Universal background checks on firearm and ammunition purchases and the implementation of firearm identification would reduce national firearm mortality rates, according to a Thursday study by Lancet Global Heath.
In the report titled “Firearm legislation and firearm mortality in the USA: a cross-sectional, state-level study,” researchers analyzed a dataset from Nov. 1, 2014 until May 15, 2015 of firearm-related deaths in each state for the years 2008 to 2010. They also evaluated the 25 firearm state laws implemented in 2009 and examined state-specific characteristics that may factor into firearm mortality such as unemployment rate.
Out of the 29 state laws analyzed, 24 are applied in Massachusetts.
Universal background checks would potentially reduce firearm death rates by 57 percent, Bindu Kalesan, a co-author of the study, wrote in an email. Combined with background checks on ammunitions, the rate would drop by 83 percent, she wrote.
“The key message of this study is that comprehensive background checks, if implemented on a national level, may reduce gun deaths,” Kalesan, a professor at the Boston University School of Medicine, wrote. “Using the data we collected and the model used in this study, we predicted the potential change in national gun death rates with the federal-level implementation of all these three effective laws.”
Some firearm control laws are not as effective because laws vary by states, creating certain issues when people bring guns across state lines, Kalesan wrote.
“This may nullify the effect of the existing background check law if there is such reciprocity,” Kalesan stated. “Therefore, it is prudent to have a federal level background check law to reduce gun deaths across all states.”
Gun control is a complex and multifaceted issue, argued Sandro Galea, another one of the study’s co-authors. Though gun control laws are associated with unwanted consequences, Galea added that they do not cause harm.
“There is a compelling argument for legislation to limit the number of guns in the United States,” said Galea, dean of the BU School of Public Health. “What we are trying to do is to say impartially and seriously and soberly which of these legislation might work. It is an effort to make sure that engaging in effective legislation is a national priority.”
Several BU students said universal gun control is necessary to ensure the safety of gun owners and innocent people. Leo Huang, a freshman in the College of Arts and Sciences, said though people should be able to own guns, a proper education on usage is crucial before anyone can purchase a gun.
“[A] gun is something you will use for your own protection,” Huang said. “There should be a huge background check and a mandatory teaching section before you can buy a gun. It will be much safer to buy or use [guns].”
Gurvir Dhaliwal, a senior in the Questrom School of Business, said the best method to control guns is to reduce the supply and demand of the firearm market.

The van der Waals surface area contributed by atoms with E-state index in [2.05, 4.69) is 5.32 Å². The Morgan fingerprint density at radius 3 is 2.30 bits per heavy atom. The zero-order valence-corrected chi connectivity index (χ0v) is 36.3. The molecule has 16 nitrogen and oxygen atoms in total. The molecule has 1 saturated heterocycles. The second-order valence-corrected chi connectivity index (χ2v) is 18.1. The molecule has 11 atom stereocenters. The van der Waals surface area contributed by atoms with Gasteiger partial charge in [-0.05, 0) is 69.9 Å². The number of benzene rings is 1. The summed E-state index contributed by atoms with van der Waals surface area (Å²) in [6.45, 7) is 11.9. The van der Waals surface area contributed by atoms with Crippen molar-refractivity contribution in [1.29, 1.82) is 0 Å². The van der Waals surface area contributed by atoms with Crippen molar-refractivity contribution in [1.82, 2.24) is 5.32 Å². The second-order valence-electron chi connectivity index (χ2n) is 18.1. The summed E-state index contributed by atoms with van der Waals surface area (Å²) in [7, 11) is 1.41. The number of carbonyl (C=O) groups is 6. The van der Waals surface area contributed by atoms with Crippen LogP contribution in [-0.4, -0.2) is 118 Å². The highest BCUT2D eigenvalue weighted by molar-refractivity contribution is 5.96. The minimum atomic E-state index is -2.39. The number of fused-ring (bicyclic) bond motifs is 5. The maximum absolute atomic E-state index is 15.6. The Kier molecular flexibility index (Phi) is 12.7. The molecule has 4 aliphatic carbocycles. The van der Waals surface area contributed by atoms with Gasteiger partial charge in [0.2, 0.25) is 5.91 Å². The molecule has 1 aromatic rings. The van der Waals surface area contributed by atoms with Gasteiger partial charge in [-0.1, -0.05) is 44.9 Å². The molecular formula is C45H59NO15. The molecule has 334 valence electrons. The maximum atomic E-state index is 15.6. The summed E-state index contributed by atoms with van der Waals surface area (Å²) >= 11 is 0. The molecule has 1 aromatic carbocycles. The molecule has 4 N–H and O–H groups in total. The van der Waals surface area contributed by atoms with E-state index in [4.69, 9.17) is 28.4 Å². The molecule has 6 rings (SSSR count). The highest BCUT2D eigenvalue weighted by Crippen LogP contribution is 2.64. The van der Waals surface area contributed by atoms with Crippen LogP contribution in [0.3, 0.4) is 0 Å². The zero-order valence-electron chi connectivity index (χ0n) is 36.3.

“[The government] should not just use background checks to make it harder to obtain a gun, but to make it hard to get gun licenses,” he said. “If there [are] less guns available, if less people can get guns, whether the guns [are] sold legally or illegally, the market will be smaller.”
Claire Sheehan, a freshman in the College of General Studies, said she is in favor of more background checks, as guns have become easier to purchase compared to products that have been deemed less dangerous.
“Sometimes it is hard to police guns, especially in the rural areas,” Sheehan said. “I just hear on the radio all the time, people are getting shot for seemingly no reason. Something is wrong with how guns are being handled.”
The problem is, a number of well-respected gun mortality researchers not connected to the effort just aren’t buying it.
“Briefly, this is not a credible study and no cause and effect inferences should be made from it,” Daniel Webster, director of the Johns Hopkins Bloomberg Center for Gun Policy & Research, told the Washington Post.
Webster went on to tell the UK’s Guardian, “You have to do some really bizarre mental gymnastics to explain what they’re seeing here.”
David Hemenway, a professor of health policy at the Harvard T.H. Chan School of Public Health, explained the laws cited by Kalesan’s group aren’t that strong and the predicted impact of dropping gun deaths by 90 percent is wildly optimistic.
“I would just be flabbergasted; I’d bet the house if you did [implement] these laws, if you had these three laws and enforced them really well and reduced gun deaths by 10 percent, you’d be ecstatic,” said Hemenway.
A third researcher, James Alan Fox, a professor of criminology at Northeastern University, argued that in other countries that have adopted harsh gun control schemes, which included massive buybacks and destruction of privately owned firearms, such dramatic declines in firearms deaths were not observed.
“Look at countries with very strict gun laws and low homicide rates, such as Australia,” Fox told the Christian Science Monitor, “and if we reduce our gun deaths by 90 percent, we might even get lower than them, and that’s not realistic because there are other reasons for our high homicide rates, aside from guns.”